In a number of other community organizations profiled in this report, the catalytic effect of the Internet in changing foot traffic has drawn people to community organizations.  The Neighborhood Pride Team revitalized itself by providing Internet and computer training to residents of a southeast Portland community.  The Austin Learning Academy, due largely to the Internet, has changed from an after-school program for kids to a family learning center where the Internet is the centerpiece.  And by partnering with existing community organizations in the District of Columbia, Byte Back’s Internet training programs have added new dimensions to the missions of these nonprofits.  In these examples and others (e.g. the Austin Free-Net and D.C.’s See Forever project), the presence of the Internet has served as a catalyst to social networking.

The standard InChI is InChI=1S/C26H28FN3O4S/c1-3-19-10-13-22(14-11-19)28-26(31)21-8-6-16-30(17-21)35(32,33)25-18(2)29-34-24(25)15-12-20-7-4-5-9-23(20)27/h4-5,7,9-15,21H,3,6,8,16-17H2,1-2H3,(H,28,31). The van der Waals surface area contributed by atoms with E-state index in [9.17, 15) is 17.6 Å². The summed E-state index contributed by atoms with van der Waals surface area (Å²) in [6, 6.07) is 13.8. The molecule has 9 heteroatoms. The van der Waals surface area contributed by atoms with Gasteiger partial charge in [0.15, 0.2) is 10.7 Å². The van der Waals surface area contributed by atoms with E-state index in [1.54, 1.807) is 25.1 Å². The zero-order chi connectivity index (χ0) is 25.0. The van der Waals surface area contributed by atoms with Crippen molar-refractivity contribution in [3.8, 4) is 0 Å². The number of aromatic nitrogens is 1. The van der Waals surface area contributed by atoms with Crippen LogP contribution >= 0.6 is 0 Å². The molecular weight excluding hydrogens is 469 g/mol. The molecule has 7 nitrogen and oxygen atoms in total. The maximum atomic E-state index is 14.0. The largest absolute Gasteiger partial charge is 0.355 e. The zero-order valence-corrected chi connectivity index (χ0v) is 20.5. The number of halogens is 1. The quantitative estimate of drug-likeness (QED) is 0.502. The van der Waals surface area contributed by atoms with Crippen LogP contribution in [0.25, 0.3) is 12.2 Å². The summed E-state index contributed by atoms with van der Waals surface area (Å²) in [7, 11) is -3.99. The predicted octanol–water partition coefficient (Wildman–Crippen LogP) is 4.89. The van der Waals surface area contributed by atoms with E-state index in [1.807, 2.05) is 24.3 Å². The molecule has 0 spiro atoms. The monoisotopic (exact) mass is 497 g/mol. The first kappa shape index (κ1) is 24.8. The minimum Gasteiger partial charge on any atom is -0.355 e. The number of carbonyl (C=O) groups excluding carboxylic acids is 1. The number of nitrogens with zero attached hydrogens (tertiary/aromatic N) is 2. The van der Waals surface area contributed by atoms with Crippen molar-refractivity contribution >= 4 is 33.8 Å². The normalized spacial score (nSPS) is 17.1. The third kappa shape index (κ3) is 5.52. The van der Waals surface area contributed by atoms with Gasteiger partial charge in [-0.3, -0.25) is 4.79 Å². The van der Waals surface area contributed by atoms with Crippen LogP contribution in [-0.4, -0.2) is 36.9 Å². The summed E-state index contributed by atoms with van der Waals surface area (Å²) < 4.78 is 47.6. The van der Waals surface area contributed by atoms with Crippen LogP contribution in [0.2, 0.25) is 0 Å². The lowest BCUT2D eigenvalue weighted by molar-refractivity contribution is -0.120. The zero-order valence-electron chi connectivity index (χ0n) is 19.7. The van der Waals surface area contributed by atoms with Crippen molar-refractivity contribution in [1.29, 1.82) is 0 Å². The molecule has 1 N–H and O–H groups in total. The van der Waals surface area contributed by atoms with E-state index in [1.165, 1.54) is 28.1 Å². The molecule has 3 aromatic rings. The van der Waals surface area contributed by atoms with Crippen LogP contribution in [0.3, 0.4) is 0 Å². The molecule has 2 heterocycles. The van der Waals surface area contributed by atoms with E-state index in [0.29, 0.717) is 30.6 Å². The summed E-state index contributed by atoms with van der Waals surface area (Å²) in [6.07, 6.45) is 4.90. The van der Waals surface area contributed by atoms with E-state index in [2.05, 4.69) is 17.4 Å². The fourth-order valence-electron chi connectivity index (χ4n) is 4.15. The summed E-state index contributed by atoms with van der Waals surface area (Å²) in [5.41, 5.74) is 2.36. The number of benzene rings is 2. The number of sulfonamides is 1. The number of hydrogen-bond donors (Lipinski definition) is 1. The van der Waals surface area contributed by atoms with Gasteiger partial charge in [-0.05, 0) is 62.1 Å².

Content Development: Social Capital’s Effect on the Internet

In several cities, there are indications that people have begun to begun to develop Internet content to help their communities or organizations operate more effectively.  Some of this builds on existing stocks of social capital, while some is a direct outgrowth of Internet initiatives that first stimulated new networks of people.  These people in turn have been instrumental in creating new content.

i.        Neighborhood and Community Content